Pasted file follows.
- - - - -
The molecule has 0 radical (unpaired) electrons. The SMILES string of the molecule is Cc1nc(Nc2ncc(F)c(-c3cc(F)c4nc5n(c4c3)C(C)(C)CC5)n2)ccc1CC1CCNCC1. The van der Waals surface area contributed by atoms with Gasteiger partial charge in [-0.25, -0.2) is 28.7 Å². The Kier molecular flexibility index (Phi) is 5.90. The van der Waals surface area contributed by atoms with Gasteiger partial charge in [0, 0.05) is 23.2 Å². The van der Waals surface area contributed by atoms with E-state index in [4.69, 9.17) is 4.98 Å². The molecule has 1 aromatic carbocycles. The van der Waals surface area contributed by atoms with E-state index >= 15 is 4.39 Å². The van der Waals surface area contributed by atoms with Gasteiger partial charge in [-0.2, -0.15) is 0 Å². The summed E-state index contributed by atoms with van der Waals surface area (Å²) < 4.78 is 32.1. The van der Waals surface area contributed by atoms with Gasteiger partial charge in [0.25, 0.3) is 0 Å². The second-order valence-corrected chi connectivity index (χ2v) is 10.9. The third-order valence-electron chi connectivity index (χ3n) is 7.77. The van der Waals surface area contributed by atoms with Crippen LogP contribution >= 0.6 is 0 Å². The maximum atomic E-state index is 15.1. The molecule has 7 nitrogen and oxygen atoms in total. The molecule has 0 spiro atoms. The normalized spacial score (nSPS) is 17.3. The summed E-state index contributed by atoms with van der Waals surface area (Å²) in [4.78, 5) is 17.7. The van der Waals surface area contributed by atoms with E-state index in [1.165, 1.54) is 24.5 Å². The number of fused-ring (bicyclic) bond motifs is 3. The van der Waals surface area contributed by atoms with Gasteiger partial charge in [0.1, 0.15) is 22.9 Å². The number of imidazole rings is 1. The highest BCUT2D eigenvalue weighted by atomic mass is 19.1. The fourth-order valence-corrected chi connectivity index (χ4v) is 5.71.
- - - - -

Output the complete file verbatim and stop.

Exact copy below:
The molecule has 0 radical (unpaired) electrons. The SMILES string of the molecule is Cc1nc(Nc2ncc(F)c(-c3cc(F)c4nc5n(c4c3)C(C)(C)CC5)n2)ccc1CC1CCNCC1. The van der Waals surface area contributed by atoms with Gasteiger partial charge in [-0.25, -0.2) is 28.7 Å². The Kier molecular flexibility index (Phi) is 5.90. The van der Waals surface area contributed by atoms with Gasteiger partial charge in [0, 0.05) is 23.2 Å². The van der Waals surface area contributed by atoms with E-state index in [4.69, 9.17) is 4.98 Å². The molecule has 1 aromatic carbocycles. The van der Waals surface area contributed by atoms with E-state index >= 15 is 4.39 Å². The van der Waals surface area contributed by atoms with Gasteiger partial charge in [-0.2, -0.15) is 0 Å². The summed E-state index contributed by atoms with van der Waals surface area (Å²) < 4.78 is 32.1. The van der Waals surface area contributed by atoms with Gasteiger partial charge in [0.25, 0.3) is 0 Å². The second-order valence-corrected chi connectivity index (χ2v) is 10.9. The third-order valence-electron chi connectivity index (χ3n) is 7.77. The van der Waals surface area contributed by atoms with Crippen LogP contribution >= 0.6 is 0 Å². The maximum atomic E-state index is 15.1. The molecule has 7 nitrogen and oxygen atoms in total. The molecule has 0 spiro atoms. The normalized spacial score (nSPS) is 17.3. The summed E-state index contributed by atoms with van der Waals surface area (Å²) in [4.78, 5) is 17.7. The van der Waals surface area contributed by atoms with E-state index in [1.165, 1.54) is 24.5 Å². The number of fused-ring (bicyclic) bond motifs is 3. The van der Waals surface area contributed by atoms with Gasteiger partial charge in [0.1, 0.15) is 22.9 Å². The number of imidazole rings is 1. The highest BCUT2D eigenvalue weighted by atomic mass is 19.1. The fourth-order valence-corrected chi connectivity index (χ4v) is 5.71.